Ultimately, we understand both of these predatory policies are unjust. Just because people are vulnerable, desperate and uninformed enough to burn money on the lottery, doesn’t mean they deserve to be fleeced.

And even if one wanted to generate capital, employing a lottery is not the most fiscally responsible way to do it. More than 70% of what players spend on tickets is used for prizes, gaming expenses, operating expenses and commissions to retailers. The Georgia Lottery openly acknowledges that only 26.6% of proceeds from the lottery actually end up subsidizing educational programs such as HOPE and Pre-K in Georgia. If that doesn’t sound wasteful, it should. When does the IRS operate at a 70% overhead cost?

Just because people are vulnerable, desperate and uninformed enough to burn money on the lottery, doesn’t mean they deserve to be fleeced.”

Nevertheless, the benefits of lottery funding are impossible to ignore. Funded by the Georgia Lottery, the HOPE Scholarship, according to business analyst Alex Edquist “has improved Georgia colleges and access to higher education; the rise of both the University of Georgia and Georgia Tech into the top twenty public colleges has been partially attributed to HOPE (which increased the SAT scores of students attending Georgia colleges by 40 points and tripled the proportion of high-scoring Georgia students attending college in-state), and increased the numbers of both white and black students attending college.”

But making a college education affordable is not politically impossible. Multiple presidential candidates have broadcasted strategies to accomplish what HOPE does on a federal level if they emerge victorious in 2020. From former HUD secretary Julián Castro’s “People First Education” proposal to Senator Elizabeth Warren’s “Affordable Higher Education For All” plan, alternative funding mechanisms for universal public college exist, whether in the form of categorical grants or federal education spending.

Rather than relying on problematic, regressive programs like the lottery to keep programs afloat, the U.S. government should consider progressive taxation—taxes where the richer someone is, the more they pay. Adding a wealth tax, making the federal income tax more progressive or raising the capital gains tax would invest in not just the poor and dispossessed, but also in a waning middle class.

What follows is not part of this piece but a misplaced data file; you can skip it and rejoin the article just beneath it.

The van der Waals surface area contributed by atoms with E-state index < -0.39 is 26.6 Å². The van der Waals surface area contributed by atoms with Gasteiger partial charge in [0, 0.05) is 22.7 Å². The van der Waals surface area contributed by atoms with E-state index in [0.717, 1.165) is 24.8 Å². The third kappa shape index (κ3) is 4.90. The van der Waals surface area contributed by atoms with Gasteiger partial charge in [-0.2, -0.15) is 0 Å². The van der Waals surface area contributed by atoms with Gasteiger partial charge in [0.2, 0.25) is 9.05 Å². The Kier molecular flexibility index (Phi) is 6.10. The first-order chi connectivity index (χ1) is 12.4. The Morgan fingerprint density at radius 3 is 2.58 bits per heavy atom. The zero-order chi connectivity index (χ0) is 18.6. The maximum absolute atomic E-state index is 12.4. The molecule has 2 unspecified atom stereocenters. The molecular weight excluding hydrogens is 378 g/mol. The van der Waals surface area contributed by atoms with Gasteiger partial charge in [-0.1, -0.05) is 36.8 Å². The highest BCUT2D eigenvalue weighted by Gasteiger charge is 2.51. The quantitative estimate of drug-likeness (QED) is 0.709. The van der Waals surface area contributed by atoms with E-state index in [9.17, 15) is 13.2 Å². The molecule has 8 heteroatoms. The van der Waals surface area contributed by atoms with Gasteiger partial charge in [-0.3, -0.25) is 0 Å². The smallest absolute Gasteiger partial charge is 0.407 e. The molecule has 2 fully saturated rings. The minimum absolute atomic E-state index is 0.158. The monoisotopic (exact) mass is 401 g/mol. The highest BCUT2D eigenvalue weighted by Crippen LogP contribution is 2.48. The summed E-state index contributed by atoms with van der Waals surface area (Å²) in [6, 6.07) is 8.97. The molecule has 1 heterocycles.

UC Berkeley economists Emmanuel Saez and Gabriel Zucman estimate that Warren’s 2% tax on assets of those with a net worth above $50 million, so-called “ultra-millionaires”, and 3% tax on billionaires would generate $2.75 trillion over a decade (Washington Post). Warren estimates that the two-cent tax could “provide universal Pre-K, universal free college, knock back student loan debt for 95% of Americans—and [we would] still have a trillion dollars leftover.”

With a Republican-controlled Senate and White House, these radically progressive proposals are very unlikely to come to fruition, at least until the next electoral cycle. At a local level, abolishing the Georgia lottery without a federal replacement would jeopardize the education of thousands of students. 

For now, the state of Georgia sits between a rock and a hard place. On one hand, lotteries impose an enormous burden on the poor. On the other, practical alternatives such as federal programs seem politically impossible under the current administration. But HOPE is not lost—remember educational policies during the 2020 election.